The High Cost of Schedule I Status: Hemp and Federal Taxes

By: Nathan Goens, Staff Member

In the Bluegrass and the United States, hemp has enjoyed a very rocky history. Mankind has cultivated the plant for thousands of years.[i] Notwithstanding the historical significance of this plant and its many uses, Congress passed the Controlled Substance Act. This Act categorizes any material, compound, mixture, or preparation that contains the specific chemical designation associated with either marijuana or Tetrahydrocannabinols (hereinafter “THC”) as a controlled substance[ii] and makes it a crime to manufacture, distribute, or dispense, or possess with intent to manufacture, distribute, or dispense such substances.[iii] Various penalties are assessed against violators, including prison, fines, and forfeiture of property used for production or distribution of controlled substances.[iv] 

In addition to these criminal penalties, and in line with the public policy goal of deterring illegal enterprises,[v] Congress prohibited the deduction of “any amount paid or incurred during the taxable year in carrying on any trade or business if such trade or business . . . consists of trafficking in controlled substances (within the meaning of schedule I and II of the Controlled Substances Act).”[vi] Since hemp is botanically related to marijuana, it does contain low levels of naturally occurring THC.[vii] Therefore, the cultivation of hemp has been interpreted to be a violation of the Controlled Substances Act.[viii] Because cultivation of industrial hemp has been held by federal courts to be subject to Controlled Substances Act,[ix] it can reasonably be inferred that the Internal Revenue Service, under the authority of I.R.C. § 280(E), will consider any expenses incurred in the cultivation of hemp as nondeductible expenses.

With the recent passing of the Agriculture Act of 2014, which authorizes institutions of higher education and state departments of agriculture to cultivate hemp for research purposes,[x] the hemp cultivation movement has gained momentum. Kentucky has five such pilot programs in the works.[xi] However, in the midst of this momentum is the absence of clear legislative direction, in the form of creating an exception for hemp from the list Schedule I substances and clearing the air of any deductibility uncertainty for those who wish to till the soil and plant hemp seeds.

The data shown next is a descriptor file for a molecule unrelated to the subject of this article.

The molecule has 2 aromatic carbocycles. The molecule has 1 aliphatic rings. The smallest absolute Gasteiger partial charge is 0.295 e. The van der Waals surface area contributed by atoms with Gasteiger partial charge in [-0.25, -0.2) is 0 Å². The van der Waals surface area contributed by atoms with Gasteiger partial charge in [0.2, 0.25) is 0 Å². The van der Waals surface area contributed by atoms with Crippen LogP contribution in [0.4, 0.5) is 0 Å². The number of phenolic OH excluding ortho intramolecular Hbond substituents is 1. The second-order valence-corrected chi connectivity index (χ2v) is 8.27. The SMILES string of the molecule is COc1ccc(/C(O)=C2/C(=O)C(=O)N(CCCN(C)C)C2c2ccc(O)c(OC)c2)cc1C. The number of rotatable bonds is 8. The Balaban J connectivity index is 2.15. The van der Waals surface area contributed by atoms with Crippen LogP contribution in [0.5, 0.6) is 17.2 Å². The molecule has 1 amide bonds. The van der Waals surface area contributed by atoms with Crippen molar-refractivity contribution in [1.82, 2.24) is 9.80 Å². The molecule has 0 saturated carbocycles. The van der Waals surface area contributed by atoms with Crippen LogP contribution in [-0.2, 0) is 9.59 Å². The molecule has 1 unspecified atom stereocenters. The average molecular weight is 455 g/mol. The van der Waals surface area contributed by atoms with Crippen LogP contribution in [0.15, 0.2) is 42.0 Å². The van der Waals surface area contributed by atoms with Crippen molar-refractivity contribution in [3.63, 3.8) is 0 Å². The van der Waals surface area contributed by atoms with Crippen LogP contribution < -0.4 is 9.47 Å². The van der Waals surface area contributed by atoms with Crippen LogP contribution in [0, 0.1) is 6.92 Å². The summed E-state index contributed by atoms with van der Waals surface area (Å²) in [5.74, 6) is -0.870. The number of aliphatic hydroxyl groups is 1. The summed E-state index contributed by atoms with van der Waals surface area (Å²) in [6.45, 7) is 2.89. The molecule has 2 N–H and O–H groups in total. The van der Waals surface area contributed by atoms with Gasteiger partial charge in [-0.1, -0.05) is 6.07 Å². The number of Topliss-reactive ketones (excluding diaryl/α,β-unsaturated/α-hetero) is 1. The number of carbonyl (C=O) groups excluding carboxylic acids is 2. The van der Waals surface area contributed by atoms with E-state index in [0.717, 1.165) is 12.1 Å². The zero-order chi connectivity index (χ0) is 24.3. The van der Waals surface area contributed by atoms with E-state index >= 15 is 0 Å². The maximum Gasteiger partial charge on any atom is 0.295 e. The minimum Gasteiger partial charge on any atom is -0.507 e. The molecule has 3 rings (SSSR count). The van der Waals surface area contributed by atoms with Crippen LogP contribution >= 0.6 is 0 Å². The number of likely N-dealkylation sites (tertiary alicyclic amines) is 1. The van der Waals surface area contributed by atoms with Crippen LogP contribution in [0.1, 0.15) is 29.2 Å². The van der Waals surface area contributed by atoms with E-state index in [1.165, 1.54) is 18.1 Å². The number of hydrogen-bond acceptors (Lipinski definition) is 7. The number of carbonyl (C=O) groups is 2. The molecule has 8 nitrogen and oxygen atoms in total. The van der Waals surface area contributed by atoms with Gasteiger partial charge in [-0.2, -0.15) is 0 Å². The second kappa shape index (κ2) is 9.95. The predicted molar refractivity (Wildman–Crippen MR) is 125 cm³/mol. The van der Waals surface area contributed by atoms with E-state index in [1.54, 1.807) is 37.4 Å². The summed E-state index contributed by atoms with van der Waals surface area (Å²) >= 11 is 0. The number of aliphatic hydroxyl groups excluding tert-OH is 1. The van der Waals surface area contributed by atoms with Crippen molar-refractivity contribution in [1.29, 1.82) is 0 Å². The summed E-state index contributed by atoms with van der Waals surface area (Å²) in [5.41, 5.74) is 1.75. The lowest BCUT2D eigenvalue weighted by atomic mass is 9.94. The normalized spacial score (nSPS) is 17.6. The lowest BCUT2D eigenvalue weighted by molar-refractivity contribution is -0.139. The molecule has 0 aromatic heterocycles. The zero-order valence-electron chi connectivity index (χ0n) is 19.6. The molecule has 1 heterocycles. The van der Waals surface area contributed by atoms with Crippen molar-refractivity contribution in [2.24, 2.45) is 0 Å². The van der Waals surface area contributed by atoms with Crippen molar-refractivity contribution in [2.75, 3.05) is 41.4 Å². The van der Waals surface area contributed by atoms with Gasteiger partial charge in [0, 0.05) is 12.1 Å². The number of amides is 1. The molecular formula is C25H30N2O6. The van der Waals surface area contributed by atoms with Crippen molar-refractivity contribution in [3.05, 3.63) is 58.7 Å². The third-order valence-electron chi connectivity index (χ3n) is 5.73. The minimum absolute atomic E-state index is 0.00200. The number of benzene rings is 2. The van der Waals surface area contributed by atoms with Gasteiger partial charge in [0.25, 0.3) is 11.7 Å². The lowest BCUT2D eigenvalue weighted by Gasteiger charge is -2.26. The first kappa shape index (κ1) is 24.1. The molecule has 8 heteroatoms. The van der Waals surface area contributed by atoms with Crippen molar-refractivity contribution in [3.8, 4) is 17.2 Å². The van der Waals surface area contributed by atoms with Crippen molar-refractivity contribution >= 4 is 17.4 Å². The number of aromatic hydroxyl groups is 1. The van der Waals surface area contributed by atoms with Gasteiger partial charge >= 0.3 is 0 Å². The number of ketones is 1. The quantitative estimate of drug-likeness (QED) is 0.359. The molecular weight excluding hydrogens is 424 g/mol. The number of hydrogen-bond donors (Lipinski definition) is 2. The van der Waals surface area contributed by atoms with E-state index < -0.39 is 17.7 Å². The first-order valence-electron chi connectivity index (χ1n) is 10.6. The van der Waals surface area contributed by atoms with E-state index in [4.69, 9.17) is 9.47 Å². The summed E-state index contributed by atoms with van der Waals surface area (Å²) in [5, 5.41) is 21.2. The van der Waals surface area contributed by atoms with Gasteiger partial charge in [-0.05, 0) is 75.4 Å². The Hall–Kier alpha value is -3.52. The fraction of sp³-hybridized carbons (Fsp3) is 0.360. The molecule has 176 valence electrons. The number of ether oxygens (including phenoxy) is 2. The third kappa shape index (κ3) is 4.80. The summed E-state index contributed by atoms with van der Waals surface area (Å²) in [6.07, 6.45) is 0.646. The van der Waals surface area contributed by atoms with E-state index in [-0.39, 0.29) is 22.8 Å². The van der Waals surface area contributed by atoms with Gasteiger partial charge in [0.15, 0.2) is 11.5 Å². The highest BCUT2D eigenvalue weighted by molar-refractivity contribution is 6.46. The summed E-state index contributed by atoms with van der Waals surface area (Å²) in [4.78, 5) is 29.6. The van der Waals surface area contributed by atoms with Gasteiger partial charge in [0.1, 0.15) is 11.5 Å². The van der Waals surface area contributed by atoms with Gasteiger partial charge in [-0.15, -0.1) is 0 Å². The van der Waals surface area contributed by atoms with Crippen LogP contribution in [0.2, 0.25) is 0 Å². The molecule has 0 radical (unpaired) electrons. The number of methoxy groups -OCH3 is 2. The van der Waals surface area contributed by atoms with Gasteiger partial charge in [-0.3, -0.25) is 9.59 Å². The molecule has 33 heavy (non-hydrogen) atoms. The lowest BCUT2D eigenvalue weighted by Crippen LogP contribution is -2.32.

Although the Internal Revenue Service has taken a rigid stance against the deductibility of business expenses related to the novel trade of selling of medical marijuana, finding support in both I.R.C. § 280(E) and the Supreme Court in United States v. Oakland Cannabis Buyers’ Co-op., 532 U.S. 483 (2001),[xii] pro-hemp litigants have found success arguing that de facto classification of hemp as a Schedule I substance by government agencies is void for failure to follow the Controlled Substances Act’s scheduling rules.[xiii] Until the legislature abandons half-measures and creates an exception for hemp from the list of Schedule I drugs listed in the Controlled Substance Act, winning the classification battle in court may be the only outlet to ensure the deductibility of hemp-cultivation related expenses for hemp cultivators. Without such legislative support, creating a coalition of farmers who are willing to face the economic and criminal uncertainty of growing hemp will continue to be a challenge.

[i] Robert Deitch, Hemp: American History Revisited: The Plant with a Divided History 1 (Algora Publishing, 2003).

[ii] 21 U.S.C.A. § 812(c)(I)(c)(10), (17) (2012).

[iii] 21 U.S.C.A. § 841(a)(1) (2012).

[iv] 21 U.S.C.A. §§ 841-863 (2012).

[v] Benjamin Moses Leff, Tax Planning for Marijuana Dealers, 523 Iowa L. Rev. 526 (1999) (citing S. REP. NO. 97-494, at 309 (1982) (“To allow drug dealers the benefit of business expense deductions at the same time that the U.S. and its citizens are losing billions of dollars per year to such persons is not compelled by the fact that such deductions are allowed to other, legal, enterprises.”)).

[vi] I.R.C. § 280E (2012).

[vii] David P. West, Hemp and Marijuana: Myths & Realities 8 (North American Industrial Hemp Council, 1998).

[viii] See United States v. White Plume, 447 F.3d 1067, 1073 (8th Cir. 2006).

[ix] Id.

[x] Agricultural Act of 2014, Pub. L. No. 113-79, § 7606(a)(1)-(2), 128 Stat. 649.

[xi] Industrial Hemp Program, Ky. Dep’t of Agric., (last visited Nov. 17, 2014).

[xii] Letter from Andrew J. Keyso, Deputy Assoc. Chief Counsel, Internal Revenue Serv., to The Honorable Fortney Pete Stark, U.S. House of Representatives (March 25, 2011) available at

[xiii] Hemp Industries Ass’n. v. Drug Enforcement Admin., 357 F.3d 1012, 1019 (9th Cir. 2004).